- The focus is now strongly on the user rather than the web page, so premium publishers are losing revenue and market share. Additionally, retargeting by embedding cookies through third-party platforms means that advertisers can track the users they want across the web, reducing their bid costs as the users migrate to long tail sites.
- The publisher doesn’t know as much about the user as the advertiser does, so can’t always be certain how much its ad space is worth. It’s weighted in favour of the buyer, forcing many publishers to accept below market rates. Consequently some are reluctant to release their premium space to RTB.
Many advertisers still prefer to buy ad space with publishers directly, or combine it with RTB, so they have some control over where their ads are going. This can be an elongated, complex process though, which is where Programmatic Direct comes in.
Automating the process of buying a bundled package of ad space is again an immense time and resource saver. With this method, the advertisers usually pay more, but they know they are guaranteed the impressions they want.
The advertiser provides the publisher with data about the type of user it wants to target, young fathers for instance, and the publisher then displays those impressions only to visitors who fall into those categories. That data will usually come from the advertiser’s partner DMP (data management platform) which collects, sorts, analyses and stores a wealth of web activity and user data.
Ad space on quality websites is premium. Larger brands want to be there, and so RTB is not always the process they prefer. Additionally, while big name global brands want to follow their users around the web with retargeting, there are naturally a few areas where they may prefer not to go. It’s all about being seen in the right places.
Benefits of Programmatic Direct
- Advertisers know exactly where and when their ads will be displayed, and how much it will cost.
- Enables the publisher to know exactly why the advertiser is targeting its ad space, so they can aim for relevant advertisers and create attractive packages.
- Publishers can sell their ad inventory for more than they might get through RTB.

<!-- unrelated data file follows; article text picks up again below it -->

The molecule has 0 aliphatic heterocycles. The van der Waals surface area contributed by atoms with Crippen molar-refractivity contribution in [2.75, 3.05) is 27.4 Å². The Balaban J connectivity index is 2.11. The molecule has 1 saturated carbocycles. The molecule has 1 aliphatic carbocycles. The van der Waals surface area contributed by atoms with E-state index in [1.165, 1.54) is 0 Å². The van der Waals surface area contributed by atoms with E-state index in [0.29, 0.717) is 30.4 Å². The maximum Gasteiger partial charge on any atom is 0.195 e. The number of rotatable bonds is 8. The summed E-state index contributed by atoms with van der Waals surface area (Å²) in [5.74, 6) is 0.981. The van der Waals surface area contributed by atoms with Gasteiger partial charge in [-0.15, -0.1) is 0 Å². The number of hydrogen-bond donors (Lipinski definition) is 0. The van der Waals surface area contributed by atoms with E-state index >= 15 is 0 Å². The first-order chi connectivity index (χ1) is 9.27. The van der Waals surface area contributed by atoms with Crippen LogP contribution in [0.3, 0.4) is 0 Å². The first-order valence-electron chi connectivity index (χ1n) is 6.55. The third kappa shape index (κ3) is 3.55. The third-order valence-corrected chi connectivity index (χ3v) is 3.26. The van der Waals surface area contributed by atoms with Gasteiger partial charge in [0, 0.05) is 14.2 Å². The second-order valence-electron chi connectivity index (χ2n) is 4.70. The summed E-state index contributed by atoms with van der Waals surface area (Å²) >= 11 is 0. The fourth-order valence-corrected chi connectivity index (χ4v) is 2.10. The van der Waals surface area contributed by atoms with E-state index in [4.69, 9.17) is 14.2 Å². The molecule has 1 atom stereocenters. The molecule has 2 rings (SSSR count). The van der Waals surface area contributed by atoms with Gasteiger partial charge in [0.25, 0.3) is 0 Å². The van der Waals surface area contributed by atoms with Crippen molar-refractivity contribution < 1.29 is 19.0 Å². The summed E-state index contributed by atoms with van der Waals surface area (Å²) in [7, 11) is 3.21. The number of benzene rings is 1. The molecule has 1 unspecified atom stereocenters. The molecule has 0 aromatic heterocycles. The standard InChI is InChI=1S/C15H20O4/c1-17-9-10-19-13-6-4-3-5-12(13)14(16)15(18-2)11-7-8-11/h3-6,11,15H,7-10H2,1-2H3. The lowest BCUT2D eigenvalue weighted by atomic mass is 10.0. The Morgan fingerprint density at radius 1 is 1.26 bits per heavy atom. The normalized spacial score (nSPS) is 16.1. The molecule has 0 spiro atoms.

Programmatic Display Best Practise
The buy-in to programmatic display has been intense, and there has been an explosion in growth which shows no signs of slowing up. Brands not currently invested in either or both methods should be looking into it, if only for the potential cost-savings involved.
Collaboration is key. Creative departments need to be involved at every stage of the process, and crucially be data-driven, so they can craft ads tailored to specific types of user. That data might include type of device; location; time; browsing history and many other useful factors. Aggregate data sources for a clear view across devices and channels, and consider an integrated tech partner for tighter execution of campaigns and to unify your brand message.
Ensure content works across all screens and channels. With responsive technology such as this, there has never been better potential to forge meaningful connections with audiences, but simultaneously the competition has never been so intense either. Successful engagement with consumers requires consideration for the medium.
Choose the platforms you work with carefully. Publishers should consider the nature of their inventory before selecting a partner, and advertisers whether their partners can help them place their ads where they will be most effective – are their algorithms sophisticated enough?
Decide which process is best for your brand – lower costs but no guarantee of the impressions you want; paying more for guaranteed impressions on premium web pages, or a mix of the two.
One of the first rules of marketing is that context is everything. The significance of advertisers being able to display the right content to the right person, at the right time, cannot be overstated.
At its essence, programmatic needn’t be problematic – it is after all simply automating a process that already existed.
True, it’s still a fairly young technology with many wrinkles to be ironed out, particularly around transparency and giving publishers the confidence to release their premium ad inventory to RTB.
But the potential benefits it offers to both advertisers and publishers ensure that take-up is only going to move in one direction, and any brand not yet considering it as part of its marketing arsenal is likely wasting resources it needn’t, at the same time missing out on substantial benefits.